Marine Medium Helicopter Squadron 363 was activated June 2, 1952, at Santa Ana, California, with the designation of Marine Helicopter Transport Squadron (HMR) 363. The squadron’s activation was brought about by the demands of the Korean War. After the squadron’s activation, personnel of HMR-363 embarked on a rigorous flight training schedule.
In 1953, the unit flew the Sikorsky HRS-1 and during this period took part in Operation DESERT ROCK, the first atomic test to use ground troops. The first squadron insignia commemorates this event depicting a mushroom cloud with a rotor head in the foreground. Soon thereafter, the squadron became the first West Coast helicopter unit to receive the Sikorsky H-34 helicopter.
In December 1964, a disastrous flood struck Northern California, and on Christmas Eve, 15 UH-34’s of HMM-363 deployed aboard the USS Bennington and rushed northward to the disaster area. General V.H. Krulak, Commanding General, Fleet Marine Force Pacific wrote a personal letter of congratulations to HMM-363 for their "relief of suffering and preservation of life."
The intensification of the American involvement in the war in Vietnam in 1965 necessitated the deployment of Marine forces to Southeast Asia. On September 1, 1965, HMM-363 and its 15 UH-34’s engaged in their first combat missions ever. The squadron’s initial troop insert was a combined operation with HMM-161 in moving the 3rd BN, 3rd Marine Regiment into a landing zone south of Da Nang. Close ties between HMM-363 and Republic of Korea (ROK) forces were developed in Operation FLYING TIGER. The famed Tiger Division was airlifted to Hill 78 in conjunction with the operation, which was proclaimed as the most successful Korean Offensive of the war to date. Out of mutual respect for each other, the Korean Marines also presented an award to HMH-363 their current insignia and the nickname, the "Lucky Red Lions."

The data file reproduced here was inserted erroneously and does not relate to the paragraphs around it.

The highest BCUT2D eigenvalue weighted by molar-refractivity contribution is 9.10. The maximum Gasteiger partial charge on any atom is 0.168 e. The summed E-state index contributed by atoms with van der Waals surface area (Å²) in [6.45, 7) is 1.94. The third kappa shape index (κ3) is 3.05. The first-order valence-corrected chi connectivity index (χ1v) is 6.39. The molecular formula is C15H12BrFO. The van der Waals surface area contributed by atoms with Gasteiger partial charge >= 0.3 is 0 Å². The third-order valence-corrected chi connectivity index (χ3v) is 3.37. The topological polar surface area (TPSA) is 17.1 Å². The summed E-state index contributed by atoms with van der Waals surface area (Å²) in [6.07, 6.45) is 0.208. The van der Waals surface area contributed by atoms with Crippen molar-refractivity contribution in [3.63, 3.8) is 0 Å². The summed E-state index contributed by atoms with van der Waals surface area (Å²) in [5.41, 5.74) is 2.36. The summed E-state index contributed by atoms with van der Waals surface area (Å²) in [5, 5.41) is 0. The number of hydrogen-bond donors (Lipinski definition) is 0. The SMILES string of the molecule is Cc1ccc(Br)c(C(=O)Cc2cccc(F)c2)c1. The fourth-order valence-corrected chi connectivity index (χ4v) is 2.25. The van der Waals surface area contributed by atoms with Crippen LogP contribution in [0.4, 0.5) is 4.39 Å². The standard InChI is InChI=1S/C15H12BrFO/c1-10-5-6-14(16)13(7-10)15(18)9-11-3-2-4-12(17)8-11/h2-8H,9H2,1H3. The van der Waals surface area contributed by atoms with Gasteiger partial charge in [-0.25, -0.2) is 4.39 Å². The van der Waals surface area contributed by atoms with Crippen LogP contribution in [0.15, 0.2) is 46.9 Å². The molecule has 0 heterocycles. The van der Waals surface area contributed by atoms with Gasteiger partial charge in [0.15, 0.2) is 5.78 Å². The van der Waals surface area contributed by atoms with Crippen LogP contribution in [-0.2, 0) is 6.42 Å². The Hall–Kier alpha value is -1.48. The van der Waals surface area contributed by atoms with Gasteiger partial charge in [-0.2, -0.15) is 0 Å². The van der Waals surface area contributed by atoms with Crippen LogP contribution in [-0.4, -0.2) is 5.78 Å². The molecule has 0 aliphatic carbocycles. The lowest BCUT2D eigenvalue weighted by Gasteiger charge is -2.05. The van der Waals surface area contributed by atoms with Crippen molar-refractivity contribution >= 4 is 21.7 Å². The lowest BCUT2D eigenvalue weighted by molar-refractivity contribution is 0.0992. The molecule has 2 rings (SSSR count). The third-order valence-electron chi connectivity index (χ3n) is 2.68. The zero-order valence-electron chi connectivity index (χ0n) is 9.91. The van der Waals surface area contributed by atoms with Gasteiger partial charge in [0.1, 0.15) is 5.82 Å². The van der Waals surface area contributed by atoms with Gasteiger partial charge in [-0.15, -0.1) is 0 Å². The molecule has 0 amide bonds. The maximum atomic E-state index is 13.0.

March 26, 1968 was perhaps the most disastrous day in the history of HMM-363. During a rocket attack, five squadron members were wounded and required medical evacuation. During the flight up the coast of Vietnam, the the medevac aircraft was tragically lost at sea, killing seven people including the Commanding Officer, LtCol Frankie E. Allgood. The only survivors were the pilot and co-pilot who managed to escape before the aircraft sank in the coastal waters. HMM-363 was later reorganized and established in Santa Ana, California, equipped with 13 new Sikorsky CH-53A aircraft. The new "Super Bird", took over the role of the heavy lift helicopter in the Vietnam War from the now obsolete UH-34. The old workhorse of the war had to give way to the sophisticated jet turbine powered CH-53A.
In December of 1972, HMH-363 rewrote the book on Tactical Aircraft Recovery when they lifted HMH-361’s CH-53A that had crashed in a mountainous area near Saddleback Mountain. In September of 1973, HMH-363 performed the same mission again when a crashed CH-53A was externally extracted from a 4,000-foot mountain-landing zone.
In early 1982, the Red Lions were well on their way to another outstanding year by receiving the Meritorious Unit Commendation from the Secretary of the Navy. Throughout the late 1970s and 1980s, the squadron participated in the Unit Deployment Program to Marine Air Group 36, supporting multiple operations, to include TEAM SPIRIT, EMERALD EXPRESS, VALIANT BLITZ, and BEACH CREST throughout the Western Pacific and Far East. During their 1984 unit deployment, the squadron accumulated the most flight time ever achieved by a deployed helicopter squadron. In April 1986, the Red Lions were awarded the CNO Safety Award for 1985, exceeding 10,000 mishap free hours and two years of accident free flying.